School board rejects dress code changes | News, Sports, Jobs


LAKE PLACID — The Lake Placid Central School District School Board narrowly rejected a new district dress code policy that would have allowed high school students to wear hats in class.

The council voted 3-2 against the dress code amendments. Council members Martha Spear and Daniel Cash voted in favor of the new policy. Board members Joan Hallett-Valentine, Colleen Locke and board chairman Rick Preston voted against.

The recommendations

The board’s vote follows more than five months of analysis of the dress code by the school board, the district’s policy committee and an ad hoc committee created to revise the policy. Four students spoke out against the district’s current policy at a school board meeting last September, specifically raising issues with the district’s no-hat policy and what students viewed as discriminatory policies that sexualized young women. That night sparked the formation of the Ad Hoc Dress Code Committee – made up of students, district staff, and other district stakeholders – which made recommendations to change the dress code policy.

These recommendations were reviewed by the district’s policy committee, and the school board gave the changes two readings at two separate board meetings before voting against it.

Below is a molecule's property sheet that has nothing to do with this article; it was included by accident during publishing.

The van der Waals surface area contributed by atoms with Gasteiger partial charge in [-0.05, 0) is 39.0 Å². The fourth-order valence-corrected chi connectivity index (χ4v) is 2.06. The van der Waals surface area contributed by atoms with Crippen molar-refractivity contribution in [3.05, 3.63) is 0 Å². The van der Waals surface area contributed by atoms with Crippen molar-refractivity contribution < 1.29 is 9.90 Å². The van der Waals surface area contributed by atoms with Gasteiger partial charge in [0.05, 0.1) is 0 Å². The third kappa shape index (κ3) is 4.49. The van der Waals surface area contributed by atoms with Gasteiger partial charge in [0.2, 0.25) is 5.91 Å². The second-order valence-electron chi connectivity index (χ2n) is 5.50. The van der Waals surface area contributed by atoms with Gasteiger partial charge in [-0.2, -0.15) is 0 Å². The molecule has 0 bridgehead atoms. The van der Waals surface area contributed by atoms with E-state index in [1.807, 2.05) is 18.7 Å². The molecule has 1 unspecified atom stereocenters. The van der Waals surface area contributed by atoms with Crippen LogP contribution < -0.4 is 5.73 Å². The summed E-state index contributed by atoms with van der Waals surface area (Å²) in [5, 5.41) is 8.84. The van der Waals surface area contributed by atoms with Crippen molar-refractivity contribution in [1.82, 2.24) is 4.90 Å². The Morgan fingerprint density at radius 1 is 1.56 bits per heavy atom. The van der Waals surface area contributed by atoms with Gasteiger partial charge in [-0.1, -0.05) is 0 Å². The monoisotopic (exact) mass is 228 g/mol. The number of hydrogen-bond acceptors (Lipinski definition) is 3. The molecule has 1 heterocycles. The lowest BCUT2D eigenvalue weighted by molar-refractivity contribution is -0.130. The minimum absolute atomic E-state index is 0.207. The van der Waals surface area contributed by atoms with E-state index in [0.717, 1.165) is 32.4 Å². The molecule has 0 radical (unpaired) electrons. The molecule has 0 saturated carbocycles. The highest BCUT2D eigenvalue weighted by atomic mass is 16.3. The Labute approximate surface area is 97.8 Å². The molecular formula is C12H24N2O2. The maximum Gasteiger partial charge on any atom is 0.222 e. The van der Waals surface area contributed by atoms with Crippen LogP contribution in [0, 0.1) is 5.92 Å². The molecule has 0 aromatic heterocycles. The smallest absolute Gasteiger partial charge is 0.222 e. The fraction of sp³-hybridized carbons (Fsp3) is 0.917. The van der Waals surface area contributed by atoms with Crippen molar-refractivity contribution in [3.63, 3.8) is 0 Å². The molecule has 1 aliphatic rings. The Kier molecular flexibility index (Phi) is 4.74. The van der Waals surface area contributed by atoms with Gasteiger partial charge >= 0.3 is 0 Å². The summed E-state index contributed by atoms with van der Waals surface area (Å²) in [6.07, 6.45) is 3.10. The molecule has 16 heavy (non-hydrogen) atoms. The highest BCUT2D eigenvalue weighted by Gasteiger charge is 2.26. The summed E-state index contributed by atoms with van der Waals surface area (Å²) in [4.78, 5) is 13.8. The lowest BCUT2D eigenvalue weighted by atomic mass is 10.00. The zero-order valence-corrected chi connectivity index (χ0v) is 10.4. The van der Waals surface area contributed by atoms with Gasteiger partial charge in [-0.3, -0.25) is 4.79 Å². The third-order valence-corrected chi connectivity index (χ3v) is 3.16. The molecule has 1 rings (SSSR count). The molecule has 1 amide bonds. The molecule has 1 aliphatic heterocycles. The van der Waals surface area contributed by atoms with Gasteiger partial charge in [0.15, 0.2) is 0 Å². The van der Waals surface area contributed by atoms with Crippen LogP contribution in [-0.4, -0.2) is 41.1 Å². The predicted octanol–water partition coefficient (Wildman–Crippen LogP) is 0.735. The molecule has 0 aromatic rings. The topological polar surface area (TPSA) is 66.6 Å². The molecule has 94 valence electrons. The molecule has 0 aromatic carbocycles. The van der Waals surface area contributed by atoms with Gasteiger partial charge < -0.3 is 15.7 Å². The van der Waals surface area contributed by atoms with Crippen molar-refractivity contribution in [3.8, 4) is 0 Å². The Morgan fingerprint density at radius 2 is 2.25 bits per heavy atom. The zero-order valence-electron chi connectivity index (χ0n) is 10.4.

The modified hat policy wasn’t the only recommendation rejected in the vote. The ad hoc committee also recommended that the current requirement that shirts be tucked in at the bottom be amended to indicate that the “The bottom hems of the tops should be able to naturally touch the waistband of the bottoms.” The committee also recommended that the visibility of bra straps not be considered a dress code violation and that appropriate procedures for responding to dress code violations be established.

LPCSD Superintendent Timothy Seymour said on Tuesday that while the hats appeared to be the main point of contention with the new policy, he did not want “throw the baby out with the bathwater” by voting against all the recommendations. Seymour said Wednesday that the school board could revisit the other recommendations in one of two ways: either the board could revisit the recommendations during its annual code of conduct review this summer, or the board could decide to vote again on dress code recommendations. with the redacted chapeau amendment.

Board discussion

The council discussed the recommended dress code policy on Tuesday before voting. Preston said he had been “flooded” with calls over the past two days from people concerned about the hat policy.

“I would say 100% are against kids having hats in school (class),” he told the school board.

The issue of hats was also raised by a teacher, council members said at their Feb. 22 meeting. As a result, the board decided to survey teachers about hats over the past two weeks, asking whether they wanted to allow or ban hats in their individual classrooms. Board member Colleen Locke said the vote was almost evenly split.